The National Film Preservation Foundation has put together another excellent
set of movies from American film archives. This third set, Treasures
III: Social Issues in American Film 1900-1934 features 48 movies
that deal with life in America. It's a great set filled with many
rarities, from the first gangster movie and King Vidor's earliest surviving
film to Paramount's and Cecil B. DeMille's last silent pictures.
There are movies directed by D. W. Griffith, William Desmond Taylor, and
Lois Weber as well as pictures featuring Mary Pickford and Richard Dix.
There are newsreels, cartoons, features, and shorts, all of which deal
in some way with some of the social problems in America at the time.
From the women's suffragette movement to the plight of orphans and the
problems of loan sharks in big cities, these films offer a look back into
the past when America was a very different place.
Disc 1 - The City Reformed
The Black Hand (1906, 11 minutes) - This is the earliest surviving
gangster film, a simple tale of crooks who kidnap a butcher's daughter
and demand ransom. The police hide in the store owner's freezer and
jump out when a member of the gang comes for the money, then rescue the
girl. Told without close-ups the film has a very crude style.
The exteriors are shot on the streets of New York while the interiors are
poorly decorated sets.
How They Rob Men in Chicago (1900, 25 seconds) - Made in New York, this
is a humorous jab at the lawlessness of Chicago, especially the police.
Voice of the Violin (1909, 16 minutes) - D. W. Griffith directed this film
about anarchists who want to bring down America's capitalist system.
A violin teacher has fallen in love with one of his students, the daughter
of a rich industrialist. When she says that she can't marry him because
of the class difference, the teacher goes to a meeting of communists.
Like them, he wants to do away with the class structure. Their moto:
When we come into our own there will be no HIGH and no LOW: All will
be EQUAL. At his first meeting the musician is picked to be part
of a team to plant a bomb in a rich person's house. He goes along
with the plot until he discovers that the house belongs to his beloved.
By then the fuse has been lit, and his comrade knocks him out for being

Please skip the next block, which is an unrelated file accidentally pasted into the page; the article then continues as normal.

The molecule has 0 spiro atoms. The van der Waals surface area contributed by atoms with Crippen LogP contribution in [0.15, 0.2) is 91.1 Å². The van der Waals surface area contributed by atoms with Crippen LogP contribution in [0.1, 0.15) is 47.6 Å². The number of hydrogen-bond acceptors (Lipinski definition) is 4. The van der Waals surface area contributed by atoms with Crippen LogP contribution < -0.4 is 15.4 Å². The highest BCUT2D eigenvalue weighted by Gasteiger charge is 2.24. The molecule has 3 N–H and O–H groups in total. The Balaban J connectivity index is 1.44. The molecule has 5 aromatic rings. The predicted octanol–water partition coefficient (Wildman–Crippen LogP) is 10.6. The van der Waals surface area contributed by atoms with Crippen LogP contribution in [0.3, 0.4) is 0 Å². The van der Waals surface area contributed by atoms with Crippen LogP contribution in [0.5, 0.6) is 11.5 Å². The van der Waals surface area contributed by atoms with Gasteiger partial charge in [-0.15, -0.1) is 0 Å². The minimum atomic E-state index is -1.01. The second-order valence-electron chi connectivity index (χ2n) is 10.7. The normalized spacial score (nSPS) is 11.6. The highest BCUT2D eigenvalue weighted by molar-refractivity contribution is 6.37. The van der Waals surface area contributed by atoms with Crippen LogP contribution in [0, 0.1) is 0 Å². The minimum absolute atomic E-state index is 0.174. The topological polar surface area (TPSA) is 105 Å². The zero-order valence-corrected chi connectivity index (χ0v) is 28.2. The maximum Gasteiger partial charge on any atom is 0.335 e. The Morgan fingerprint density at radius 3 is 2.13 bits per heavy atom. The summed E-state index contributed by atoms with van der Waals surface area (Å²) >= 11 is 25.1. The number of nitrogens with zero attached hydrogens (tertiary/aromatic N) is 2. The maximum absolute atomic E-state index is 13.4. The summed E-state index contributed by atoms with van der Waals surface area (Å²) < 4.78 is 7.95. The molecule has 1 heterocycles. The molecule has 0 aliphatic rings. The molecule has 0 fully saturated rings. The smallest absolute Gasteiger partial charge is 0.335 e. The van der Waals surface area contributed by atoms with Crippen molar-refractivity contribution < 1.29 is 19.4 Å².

a traitor and leaves him to die.
Subtle this movie isn't, with all of the actors using broad gestures
and overacting horribly. Griffith had only directing for eight months
when he created this work, and the fact that he was new to the game shows.
The climax of the film, where the hero crews through the bomb's fuse doesn't
work well since it's unclear what's happening in the long shot. The
intertitles are strange too, explaining the events in a scene before they
Usurer's Grip (1912, 15 minutes) - While the previous films were made purely
as entertainment, this film was trying to get across a message. When
a couple's child gets sick, they find that they have to borrow money from
an unscrupulous lender in order to get the money for a doctor. The
ad in the paper states a 6% interest rate (the highest allowed by law at
the time), but they end up being charged much more and have assorted 'fees'
to pay on top of that. When the family gets behind in the payments
a representative of the lender's goes to the man's place of employment
and publicly embarrasses him, which causes him to get fired. Eventually
he finds another job and this time his boss is more understanding.
The employer calls the cops on the lender and then the worker joins a consumer
credit co-operative, and not only pays off the original loan at 6% but
develops good fiscal habits and ends up saving a lot of money.
From the Submerged (1912, 11 minutes) - A homeless man is stopped from
killing himself by a kind woman and then strikes it rich. When his
new friends go slumming for entertainment, he starts to feel guilty and
searches for the woman who saved him. She turns out to be down on
her luck and homeless to, so they marry. A bit contrived and silly,
but still entertaining.
Hope - A Red Cross Seal Story (1912, 14 minutes) - A movie made to
raise awareness of TB. This drama features a woman who comes down
with the disease but has to move to another town since there are no treatment
centers where she lives. When people find out what is happening,
they start to sell Red Cross Seals and raise the money for a new hospital.
An interesting short, since it really doesn't talk about TB. The
causes, cures, or methods of stopping its spread are not mentioned at all.
The Cost of Carelessness (1913, 13 minutes) - An early traffic safety
film complete with images (reenactments naturally) of children who have
been hit by cars.
and Shadows in a City of a Million (1920, 7 minutes) - A Ford produced
film to raise money for the Detroit Community Fund.
Six Million Children are Not in School (1922, 2 minutes) - Newsreel
expose on child labor. The 6 million figure came from census figures,
and though they exaggerated a little, that worked out to ¼ of the
children not attending school.
The Soul of Youth (1920, 80 minutes) - It is doubtful that anyone would
remember William Desmond Taylor today if he wasn't murdered in early 1922
with half of Hollywood being suspected of killing him. This is one
of the films that he directed, very ably too. The story of a parentless child who turns to crime in order to feed himself is profiled in the film and alternatives to throwing
him into an adult prison is advocated.
A Call for Help from Sing Sing (1934, 3 minutes) - This newsreel, made
at the height of the depression, has Sing Sing's Warden Lawes speaking
out in defense of homeless teens.
Disc 2 - New Women
Kansas Saloon Smashers (1901, 1 minute) - Carrie Nation destroys an
illegal bar in Kansas and is persecuted for her troubles. Directed by Edwin
Why Mr. Nation Wants a Divorce (1902, 2 minutes) - Porter made this